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J. D. B. News Letter

July 8, 1928
See Original Daily Bulletin From This Date

(By our London Correspondent)

One of the fourteen Jewish members of the House of Commons published the following description of a recent incident in parliament.

When the other night Mr. Churchill was speaking in the House of Commons on the Rating Valuation Bill, he was interrupted by Mr. Shinwell, the Labor member for Linlithgow, who rose to his feet and tried to make Mr. Churchill give way. The Chancellor refused, as he was entitled to do, he being in possession of the House.”

But Mr. Shinwell persisted. There were cries of Name him!” to the Speaker, and the possibility of a scene arose. Amid the cries and noise I distinctly heard the expression, “Sit down, you Jew!” used several times–the first time I have ever heard any such expression used audibly since I entered the House of Commons.

It caused me to reflect whether there exists at the present time in Parliament anything at all in the nature of an anti-Semitic feeling. Probably, as a Jew, I should be the last to be cognizant of anything of the kind.

In order to satisfy myself, I made a list of the Jews in the House of Commons, and then examined the list carefully to try to find out whether the individuals concerned were popular or not with their fellow-members.

Here, in alphabetical order, is the list, and the conclusions which I have reached:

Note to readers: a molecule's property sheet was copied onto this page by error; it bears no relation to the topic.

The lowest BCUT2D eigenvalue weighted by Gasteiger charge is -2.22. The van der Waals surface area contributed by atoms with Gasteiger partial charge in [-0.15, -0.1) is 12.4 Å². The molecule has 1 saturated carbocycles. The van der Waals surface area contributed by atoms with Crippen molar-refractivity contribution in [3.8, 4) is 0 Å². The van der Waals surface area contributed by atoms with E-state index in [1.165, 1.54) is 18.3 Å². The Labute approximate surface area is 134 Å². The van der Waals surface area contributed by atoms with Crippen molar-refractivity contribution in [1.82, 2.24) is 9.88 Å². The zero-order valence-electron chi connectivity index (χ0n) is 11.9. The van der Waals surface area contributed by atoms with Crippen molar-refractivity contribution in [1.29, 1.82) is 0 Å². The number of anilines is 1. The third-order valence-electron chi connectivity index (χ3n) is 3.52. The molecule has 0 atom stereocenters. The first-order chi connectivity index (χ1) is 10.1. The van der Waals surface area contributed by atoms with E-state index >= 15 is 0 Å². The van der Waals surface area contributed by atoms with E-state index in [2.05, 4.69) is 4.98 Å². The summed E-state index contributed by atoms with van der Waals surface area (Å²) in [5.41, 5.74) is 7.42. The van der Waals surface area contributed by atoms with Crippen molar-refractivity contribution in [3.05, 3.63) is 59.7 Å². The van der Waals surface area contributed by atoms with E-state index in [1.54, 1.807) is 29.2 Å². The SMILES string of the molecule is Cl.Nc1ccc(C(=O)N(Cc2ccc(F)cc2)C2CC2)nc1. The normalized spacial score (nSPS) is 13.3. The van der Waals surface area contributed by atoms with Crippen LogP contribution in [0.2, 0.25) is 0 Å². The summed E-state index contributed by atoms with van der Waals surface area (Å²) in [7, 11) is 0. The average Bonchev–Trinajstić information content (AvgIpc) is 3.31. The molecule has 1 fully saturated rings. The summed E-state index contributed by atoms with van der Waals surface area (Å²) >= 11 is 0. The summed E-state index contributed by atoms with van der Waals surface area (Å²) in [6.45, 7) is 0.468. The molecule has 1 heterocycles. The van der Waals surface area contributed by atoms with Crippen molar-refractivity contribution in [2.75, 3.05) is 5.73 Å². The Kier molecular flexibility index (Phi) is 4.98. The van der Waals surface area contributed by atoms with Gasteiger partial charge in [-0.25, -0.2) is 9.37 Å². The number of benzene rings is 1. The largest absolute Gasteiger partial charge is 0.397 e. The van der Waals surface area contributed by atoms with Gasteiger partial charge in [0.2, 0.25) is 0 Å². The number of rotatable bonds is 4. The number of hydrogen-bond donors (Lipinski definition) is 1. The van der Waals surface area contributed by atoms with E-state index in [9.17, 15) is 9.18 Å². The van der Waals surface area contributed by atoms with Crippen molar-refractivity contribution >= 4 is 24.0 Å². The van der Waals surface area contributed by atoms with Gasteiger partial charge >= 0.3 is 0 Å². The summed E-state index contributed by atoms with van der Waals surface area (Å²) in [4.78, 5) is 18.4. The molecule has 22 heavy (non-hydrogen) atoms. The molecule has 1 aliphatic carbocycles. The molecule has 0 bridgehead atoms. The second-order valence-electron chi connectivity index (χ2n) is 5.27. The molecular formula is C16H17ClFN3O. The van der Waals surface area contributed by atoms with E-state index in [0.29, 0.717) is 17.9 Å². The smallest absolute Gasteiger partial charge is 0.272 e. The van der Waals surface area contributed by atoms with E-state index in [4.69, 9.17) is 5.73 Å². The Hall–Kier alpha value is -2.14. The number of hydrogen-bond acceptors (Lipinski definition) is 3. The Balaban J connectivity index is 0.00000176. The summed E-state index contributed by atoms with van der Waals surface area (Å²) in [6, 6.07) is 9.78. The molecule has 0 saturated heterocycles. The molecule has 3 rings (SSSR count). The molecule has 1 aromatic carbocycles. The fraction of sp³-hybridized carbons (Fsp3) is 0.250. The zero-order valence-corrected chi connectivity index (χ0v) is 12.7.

Sir Alfred Butt (Balham and Tooting)–Sir Alfred is a very quiet member, who rarely speaks in a debate. He has not a large circle of intimate friends in the House, but those who know him well like him. He is neither popular nor unpopular. I should say that Parliament bores him, and that he prefers his work outside.

Major J. B. Cohen (Fairfield), “the legless M.P.”–Universally liked and respected. Always listened to with attention when he intervenes in debate, which is usually on matters affecting ex-Service men. One imagines that he has not an enemy in the House.

H. Day (Southwark Central), a Labor member, owning two Rolls-Royce cars, and–judging by his list of questions–a busy secretariat. His position in the Socialist ranks is, therefore, somewhat anomalous. He is much too pushful and aggressive to be popular, although he has a genial and disarring manner outside the Chamber. He is not likes by the Conservative Party. Always votes with extremists of his own parts–for is stance, when a Labor member is suspended for deliberate defiance or the Clair and the Labor Front Bench abstains from voting.

S. Finburg (Salfad, N)–A retiring and unobtrusi##, probably rather shy. Seldom speaks. Once made a violent speech accusing the Home Secretary of anti-Semitism. One of the less-known members, but is respected, and has no enemies.

P. A. Harris (Bethnal Green),–Calculated to empty the House on any occasion when he rises. A tiresome speaker, but not unpopular. A knowledgeable and useful member. The House is inclimed to treat him at a butt–usually a sige of popularity.

L. Hore-Belisha (Devonport)–Has friends in every party, as befits a good journalist. A very good speaker, but devotes more time to journalism than oratory now. In either of the other parties would be one of the rising young men. Distinctly popular although possibly some of those he has criticised in the Press cherish some little resentment. A very human person.